Super excited. Is anybody else going to go see it.
Prosecutors laid out the case Friday against a Durham man charged with killing a 4-year-old boy and 28-year-old-woman, saying he led a “religious” group of women and children who called him “Lord” and feared him.
Peter Lucas Moses, 27, faces first-degree murder charges in the deaths of Jadon Higganbothan, 4, and Antoinetta Yvonne McKoy, 28. Prosecutors said they will seek the death penalty against him. Defense attorneys didn't speak in his behalf at a court hearing Friday.
Prosecutors said Moses killed Jadon because he thought the child was gay and McKoy after he learned she couldn't have children and wanted to leave the group.
Prosecutors said the case came to police's attention in February when a young woman escaped from a house at 2109 Pear Tree Lane house, where she had lived with McKoy, Jadon, eight other children and three women charged in connection with the two slayings – Jadon's mother, Vania Rae Sisk, 25, Lavada Quinzetta Harris, 40, and Larhonda Renee Smith, 40.
So I watched this movie a few days ago and I loved it. There was one song in the movie by Kelly Price called tired and I fell in love with it. I was wondering if anyone has any recommendations for similar songs.
She just had twin girls. They are a month early. One weighs 2 pounds 2 and the other is 2 pounds 9. My mom called from the hospital and said everyone is fine.
Idaho Sen. John McGee spent Father’s Day in the Ada County Jail.
He was arrested on charges of grand theft and drunken driving after what witnesses said was bizarre behavior and statements early Sunday morning.
It remains unclear what effect the incident will have on his promising political career.
McGee is embarrassed by his arrest, his attorney, Scott McKay, told The Associated Press late Sunday. McGee is confident in the justice system and will handle the situation responsibly, McKay said.
Idaho Senate Pro Tem Brent Hill, R-Rexburg, urged caution Sunday afternoon. “We really don't know the circumstances,” Hill said. “We need to hear both sides. Our concern right now is for Senator McGee and his wife and children and the effect this may have on their family.” McGee, 38, was scheduled to make an initial court appearance Monday afternoon.
SAN ANTONIO, June 20 - Latino groups and individuals have joined forces to file a lawsuit in federal court in order to have new Texas House and congressional maps drawn that reflect the demographics of the Lone Star State.
The case was filed in the U.S. District Court for the Western District of Texas in San Antonio with the Texas Latino Redistricting Task Force as the lead plaintiff.
“Latinos in Texas have earned the right to districts that reflect their strength and importance in the state. The filing of this suit is a first step toward securing that right,” said Thomas A. Saenz, president and general counsel of the Mexican American Legal Defense and Educational Fund, one of the members of the Task Force.
Under Section 2 of the Voting Rights Act, additional minority opportunity districts must be drawn if there are a sufficient number of minorities living in an area and a community of interest exists between them.
JEFFERSON CITY | Missouri Gov. Jay Nixon on Friday vetoed legislation that would have required voters to show photo identification at the polls and allowed some ballots to be cast before Election Day.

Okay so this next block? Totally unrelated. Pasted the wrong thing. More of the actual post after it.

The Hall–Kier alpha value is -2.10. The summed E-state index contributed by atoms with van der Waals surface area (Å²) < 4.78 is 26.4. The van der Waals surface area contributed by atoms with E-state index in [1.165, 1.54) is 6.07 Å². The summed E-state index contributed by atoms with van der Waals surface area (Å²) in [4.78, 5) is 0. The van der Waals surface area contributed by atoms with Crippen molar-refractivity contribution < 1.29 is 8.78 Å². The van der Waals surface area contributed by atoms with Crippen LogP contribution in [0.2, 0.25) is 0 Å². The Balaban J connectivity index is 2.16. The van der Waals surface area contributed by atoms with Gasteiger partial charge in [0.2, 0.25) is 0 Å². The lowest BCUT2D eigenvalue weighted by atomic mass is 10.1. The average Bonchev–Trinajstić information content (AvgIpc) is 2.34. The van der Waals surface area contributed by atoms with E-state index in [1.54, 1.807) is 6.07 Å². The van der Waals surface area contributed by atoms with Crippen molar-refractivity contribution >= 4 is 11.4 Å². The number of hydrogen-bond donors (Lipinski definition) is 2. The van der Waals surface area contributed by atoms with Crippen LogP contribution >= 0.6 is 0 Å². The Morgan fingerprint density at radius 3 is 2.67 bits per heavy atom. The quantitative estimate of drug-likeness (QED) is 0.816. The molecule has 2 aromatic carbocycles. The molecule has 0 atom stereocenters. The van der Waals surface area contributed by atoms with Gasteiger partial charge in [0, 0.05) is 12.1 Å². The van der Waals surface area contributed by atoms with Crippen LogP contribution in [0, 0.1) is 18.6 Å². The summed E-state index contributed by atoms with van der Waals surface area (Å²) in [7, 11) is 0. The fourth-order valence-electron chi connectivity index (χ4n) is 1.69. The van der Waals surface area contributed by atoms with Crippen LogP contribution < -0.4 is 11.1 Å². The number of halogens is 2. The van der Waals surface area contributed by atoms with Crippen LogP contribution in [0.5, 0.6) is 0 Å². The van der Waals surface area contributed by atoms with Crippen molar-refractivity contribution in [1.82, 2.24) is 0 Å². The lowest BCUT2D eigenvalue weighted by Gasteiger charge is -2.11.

In his formal veto message, Nixon said the bill would disenfranchise voters who don’t have access to a photo ID or the documents necessary to obtain one, such as a birth certificate. Specifically, he said access to the ballot box could be limited for seniors and the disabled.
“Disenfranchising certain classes of persons is not acceptable,” he wrote in the veto message. Requiring voters to show a photo ID has been a bitter partisan issue in Missouri and across the country for years. Republicans say the measure is necessary to prevent voter fraud, but Democrats contend it addresses a nonexistent problem while, as Nixon suggested, blocking access to the ballot.
Gov. Rick Scott, the rare statewide politician who doesn't read Florida news, is asking supporters to send a letter to their local newspaper editor praising his work as governor. The letter, of course, would be printed in a paper's editorial section. Scott has yet to sit for an interview with any editorial board in the state.
Scott includes a pre-written letter on his web site that refers to himself as "refreshing" and that he deserves "unwavering and enthusiastic support." A link to the letter was included in an e-mail Scott sent to supporters today boasting that Florida's unemployment rate declined for the fifth consecutive month.
HARTFORD, Conn. — The dust has barely settled on Connecticut’s contentious 2010 U.S. Senate race to replace retiring former Sen. Chris Dodd and candidates are already back on the campaign trail, this time gearing up to replace the retiring Sen. Joe Lieberman in 2012.
Several have hired political consultants and pollsters, some with connections to past national campaigns.
Both candidates and potential candidates are making the rounds to local town committees to pitch themselves, reaching out to potential primary voters and seeking political endorsements. They’re also making campaign fundraising calls — most recently, working to amass as much money as possible before latest federal fundraising deadline later this month.